From Ghana to Rising: Friendship of Asante, Awako helps play on field
SCOTTSDALE, Ariz. — For midfielders Solomon Asante and Galdson Awako, a relationship and friendship stretch back to before their time with Phoenix Rising.
Both players are from Ghana, both have played together since 2011 and on three different teams, starting with Berekum Chelsea in Ghana. The playing history they have shared not only affects what they do on the field, but it also permeates off it.
“Off the field, I know they spend a lot of time together,” Phoenix Rising interim coach Rick Schantz said. “They’re always looking for Ghanaian food and cooking together.”
The journey hasn’t been fruitless. Asante said the two have found a few restaurants that have Ghanaian food.
“It’s not the same because it’s different from Ghana but it’s still good,” Asante said with a smile.
But food isn’t the only common ground the two share. Awako said on days off, it is not uncommon to find him and Asante at the pool together or at each other’s apartments.
In fact, Awako said the two like to play games and can get competitive, although he said he usually beats Asante at whatever they’re playing.
“Solo (Asante) is not bad, he’s good but I’ve been playing more times so I think I’m almost on top,” Awako said.
With a strong friendship away from the field, Awako said he believes that friendship plays a strong role with what the two are able to do on the field.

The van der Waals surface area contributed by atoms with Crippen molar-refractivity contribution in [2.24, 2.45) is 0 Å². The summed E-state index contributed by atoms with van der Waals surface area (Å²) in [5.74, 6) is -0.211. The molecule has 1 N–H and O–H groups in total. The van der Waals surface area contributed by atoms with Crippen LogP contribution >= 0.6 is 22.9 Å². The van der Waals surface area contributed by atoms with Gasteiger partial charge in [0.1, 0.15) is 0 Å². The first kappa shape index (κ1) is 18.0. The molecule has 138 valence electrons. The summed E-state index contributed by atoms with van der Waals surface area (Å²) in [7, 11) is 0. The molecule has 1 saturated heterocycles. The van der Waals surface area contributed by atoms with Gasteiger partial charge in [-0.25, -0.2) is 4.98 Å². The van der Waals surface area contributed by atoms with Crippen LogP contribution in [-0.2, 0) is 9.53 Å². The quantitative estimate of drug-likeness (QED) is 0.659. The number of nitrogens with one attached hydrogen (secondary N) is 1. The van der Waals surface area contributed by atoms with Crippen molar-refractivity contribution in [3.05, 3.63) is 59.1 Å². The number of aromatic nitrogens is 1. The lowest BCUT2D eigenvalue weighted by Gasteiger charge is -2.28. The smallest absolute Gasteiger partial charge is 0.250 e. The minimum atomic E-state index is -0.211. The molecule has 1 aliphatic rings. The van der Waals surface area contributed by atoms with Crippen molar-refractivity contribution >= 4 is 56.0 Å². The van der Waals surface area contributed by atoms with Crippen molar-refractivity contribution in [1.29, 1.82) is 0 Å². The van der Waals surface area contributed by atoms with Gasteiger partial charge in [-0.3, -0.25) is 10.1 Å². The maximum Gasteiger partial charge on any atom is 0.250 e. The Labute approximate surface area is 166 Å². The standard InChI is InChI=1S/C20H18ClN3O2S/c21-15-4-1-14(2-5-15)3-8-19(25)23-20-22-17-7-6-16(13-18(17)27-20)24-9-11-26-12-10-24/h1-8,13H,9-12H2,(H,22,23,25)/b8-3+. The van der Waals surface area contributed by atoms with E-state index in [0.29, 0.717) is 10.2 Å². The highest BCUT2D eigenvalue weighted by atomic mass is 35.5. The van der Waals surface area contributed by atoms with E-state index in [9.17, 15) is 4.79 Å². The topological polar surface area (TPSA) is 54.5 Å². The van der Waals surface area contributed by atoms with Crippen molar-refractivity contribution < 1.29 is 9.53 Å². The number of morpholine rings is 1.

“We know each other,” Asante said. “When he gets the ball, he knows where I’ll go and when I get the ball, I also know his movement. It makes the games a bit easier for me.”
In several recent matches, forward Chris Cortez has played in the center position with Jason Johnson and Asante to each of his sides. Asante has been on the right side.
Behind those three sits Awako in the attacking midfield position and behind him are the rest of the midfielders.
This positioning has Awako in position to feed Asante the ball, along with the other forwards. Awako and Asante have worked together in this way for a long time, and Schantz said it makes them more comfortable on the field.
“It’s almost like they know where they’re going to be before they look up,” Schantz said. “Their passing, their movement, their communication. It’s very strong.”
Aside from their relationship with each other, Schantz said they’re both good leaders on the team but they also carry a level of humility and selflessness.
Once before a match, Asante was speaking to the team and told them, “We’re going to make the coaches great,” Schantz said. This isn’t an attribute only contained to Asante, Schantz said, as Awako demonstrates his humility and selflessness too as both “raise the level of the team.”
Cortez referred to the duo as “awesome guys,” who use their familiarity against opponents.
This run with Phoenix Rising is the farthest from Ghana both players have been in their soccer careers. Asante has been with the team only this season and Awako joined last year.
Even though it’s part of his job, Awako said it’s not always easy playing far from friends and families. Having some familiarity does help.
“It makes things easier for us,” Awako said. “You don’t have your families close but we are close to each other.”
- Coach on Phoenix Rising’s MLS goals: ‘I think it’s just a matter of time’
- Phoenix Rising matches to be broadcast on Your Phoenix CW in 2019
- Phoenix Rising fall to Louisville City in 2018 USL Cup Final
- Women’s Premier Soccer League awards FC Arizona expansion
- Phoenix Rising FC faces Louisville City FC with USL Cup at stake